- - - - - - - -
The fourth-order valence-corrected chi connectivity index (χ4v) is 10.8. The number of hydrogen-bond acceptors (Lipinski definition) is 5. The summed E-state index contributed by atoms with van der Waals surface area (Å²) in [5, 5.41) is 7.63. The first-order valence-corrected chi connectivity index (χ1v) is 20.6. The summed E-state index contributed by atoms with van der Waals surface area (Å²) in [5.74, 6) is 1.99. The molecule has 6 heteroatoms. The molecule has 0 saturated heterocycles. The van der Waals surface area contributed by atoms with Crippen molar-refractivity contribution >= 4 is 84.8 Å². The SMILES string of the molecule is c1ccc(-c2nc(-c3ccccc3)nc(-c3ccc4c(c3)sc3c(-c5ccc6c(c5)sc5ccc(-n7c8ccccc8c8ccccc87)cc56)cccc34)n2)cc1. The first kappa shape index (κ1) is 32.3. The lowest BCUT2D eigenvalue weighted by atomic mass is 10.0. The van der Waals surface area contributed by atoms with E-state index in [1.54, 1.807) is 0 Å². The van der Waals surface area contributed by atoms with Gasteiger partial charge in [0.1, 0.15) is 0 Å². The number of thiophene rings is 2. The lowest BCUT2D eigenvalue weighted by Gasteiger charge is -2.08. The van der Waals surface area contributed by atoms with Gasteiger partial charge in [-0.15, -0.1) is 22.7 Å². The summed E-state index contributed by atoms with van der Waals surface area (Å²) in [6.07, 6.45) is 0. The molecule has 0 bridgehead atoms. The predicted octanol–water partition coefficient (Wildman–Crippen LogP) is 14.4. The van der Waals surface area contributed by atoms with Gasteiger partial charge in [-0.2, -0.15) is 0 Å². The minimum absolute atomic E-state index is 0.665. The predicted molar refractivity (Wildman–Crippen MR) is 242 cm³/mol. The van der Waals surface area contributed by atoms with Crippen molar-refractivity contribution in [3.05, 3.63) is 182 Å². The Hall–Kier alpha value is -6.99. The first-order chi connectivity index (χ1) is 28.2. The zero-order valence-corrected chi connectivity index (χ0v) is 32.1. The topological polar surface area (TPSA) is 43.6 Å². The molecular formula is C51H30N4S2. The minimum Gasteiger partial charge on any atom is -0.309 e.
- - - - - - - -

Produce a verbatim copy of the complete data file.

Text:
The fourth-order valence-corrected chi connectivity index (χ4v) is 10.8. The number of hydrogen-bond acceptors (Lipinski definition) is 5. The summed E-state index contributed by atoms with van der Waals surface area (Å²) in [5, 5.41) is 7.63. The first-order valence-corrected chi connectivity index (χ1v) is 20.6. The summed E-state index contributed by atoms with van der Waals surface area (Å²) in [5.74, 6) is 1.99. The molecule has 6 heteroatoms. The molecule has 0 saturated heterocycles. The van der Waals surface area contributed by atoms with Crippen molar-refractivity contribution >= 4 is 84.8 Å². The SMILES string of the molecule is c1ccc(-c2nc(-c3ccccc3)nc(-c3ccc4c(c3)sc3c(-c5ccc6c(c5)sc5ccc(-n7c8ccccc8c8ccccc87)cc56)cccc34)n2)cc1. The first kappa shape index (κ1) is 32.3. The lowest BCUT2D eigenvalue weighted by atomic mass is 10.0. The van der Waals surface area contributed by atoms with E-state index in [1.54, 1.807) is 0 Å². The van der Waals surface area contributed by atoms with Gasteiger partial charge in [0.1, 0.15) is 0 Å². The number of thiophene rings is 2. The lowest BCUT2D eigenvalue weighted by Gasteiger charge is -2.08. The van der Waals surface area contributed by atoms with Gasteiger partial charge in [-0.15, -0.1) is 22.7 Å². The summed E-state index contributed by atoms with van der Waals surface area (Å²) in [6.07, 6.45) is 0. The molecule has 0 bridgehead atoms. The predicted octanol–water partition coefficient (Wildman–Crippen LogP) is 14.4. The van der Waals surface area contributed by atoms with Gasteiger partial charge in [-0.2, -0.15) is 0 Å². The minimum absolute atomic E-state index is 0.665. The predicted molar refractivity (Wildman–Crippen MR) is 242 cm³/mol. The van der Waals surface area contributed by atoms with Crippen molar-refractivity contribution in [3.05, 3.63) is 182 Å². The Hall–Kier alpha value is -6.99. The first-order chi connectivity index (χ1) is 28.2. The zero-order valence-corrected chi connectivity index (χ0v) is 32.1. The topological polar surface area (TPSA) is 43.6 Å². The molecular formula is C51H30N4S2. The minimum Gasteiger partial charge on any atom is -0.309 e.